FRESH calls are being made to take the axe to parking charges - with campaigners saying councils are killing high streets with “exorbitant” fees.

Weeks before a final decision on whether Worcester City Council should increase prices, the Taxpayers’ Alliance has made a plea to help retailers.

It follows research last week from the RAC Foundation that in 2012/13, town halls got £594 million from parking charges across the country.

In Worcester, the council is expecting to get around £2.6 million from it this year and wants to introduce higher fees at selected sites from April.

The Taxpayers’ Alliance say some towns like Northampton are considering offering free parking, suggesting that is the way more councils should go.

Campaign director Robert Oxley said: “Too many councils view parking fees as a way of raising revenue and ignore the damage done to struggling retailers.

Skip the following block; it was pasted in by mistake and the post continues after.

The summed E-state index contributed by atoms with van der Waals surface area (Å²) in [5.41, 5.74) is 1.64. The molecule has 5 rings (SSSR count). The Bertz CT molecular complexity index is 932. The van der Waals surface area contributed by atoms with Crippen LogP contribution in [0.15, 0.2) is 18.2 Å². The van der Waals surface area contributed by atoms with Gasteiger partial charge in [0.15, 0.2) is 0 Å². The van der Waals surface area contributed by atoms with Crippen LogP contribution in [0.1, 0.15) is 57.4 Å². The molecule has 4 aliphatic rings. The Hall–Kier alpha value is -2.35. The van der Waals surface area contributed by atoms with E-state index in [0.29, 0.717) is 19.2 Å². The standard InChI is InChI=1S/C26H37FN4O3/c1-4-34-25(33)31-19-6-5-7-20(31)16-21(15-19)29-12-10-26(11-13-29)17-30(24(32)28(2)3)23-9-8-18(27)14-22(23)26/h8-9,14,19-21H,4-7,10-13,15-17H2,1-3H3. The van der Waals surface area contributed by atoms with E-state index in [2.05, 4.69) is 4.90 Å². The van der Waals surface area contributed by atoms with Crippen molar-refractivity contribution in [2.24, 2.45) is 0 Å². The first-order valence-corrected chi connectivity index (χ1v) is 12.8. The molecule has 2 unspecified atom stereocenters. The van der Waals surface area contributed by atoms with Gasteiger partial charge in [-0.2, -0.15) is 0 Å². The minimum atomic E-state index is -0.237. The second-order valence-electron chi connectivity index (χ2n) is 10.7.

“If local politicians really want to help businesses and those struggling with the cost of living they should scrap these ludicrous parking charges.”

But the Labour leadership say such a radical idea is out of the question because of the impact it would have on the finances.

Councillor Richard Boorn, cabinet member for finance, said: “If you look at the income, £2.6 million, and take a five-year plan - if we don’t get that money how do we make up the shortfall?

“All councillors have got a responsibility to make sure the city council is solvent, as much as it’s an attractive idea, we couldn’t do it.”

The opposition Conservative group, which cut rates as low as 40p for half-an-hour one year ago before losing power last May, says it will campaign for a freeze.

Councillor Marc Bayliss, Tory group deputy leader, said: “This is bad for retailers, bad for business and it won’t lead to more income, it will just increase congestion down side roads.

“We will be campaigning with the public on this.”

The city council says most of the income goes into maintaining the car parks, and enforcement.

Labour wants to scrap the 30-minute tariffs from April, meaning drivers must pay for at least an hour.

The current deal where people can pay £1 after 7pm is also being stopped. Four-hour stays at car parks in Copenhagen Street, Cornmarket Street and Providence Street will also go up, from £5 to £6.

It will be voted on in February as part of the 2014/15 budget.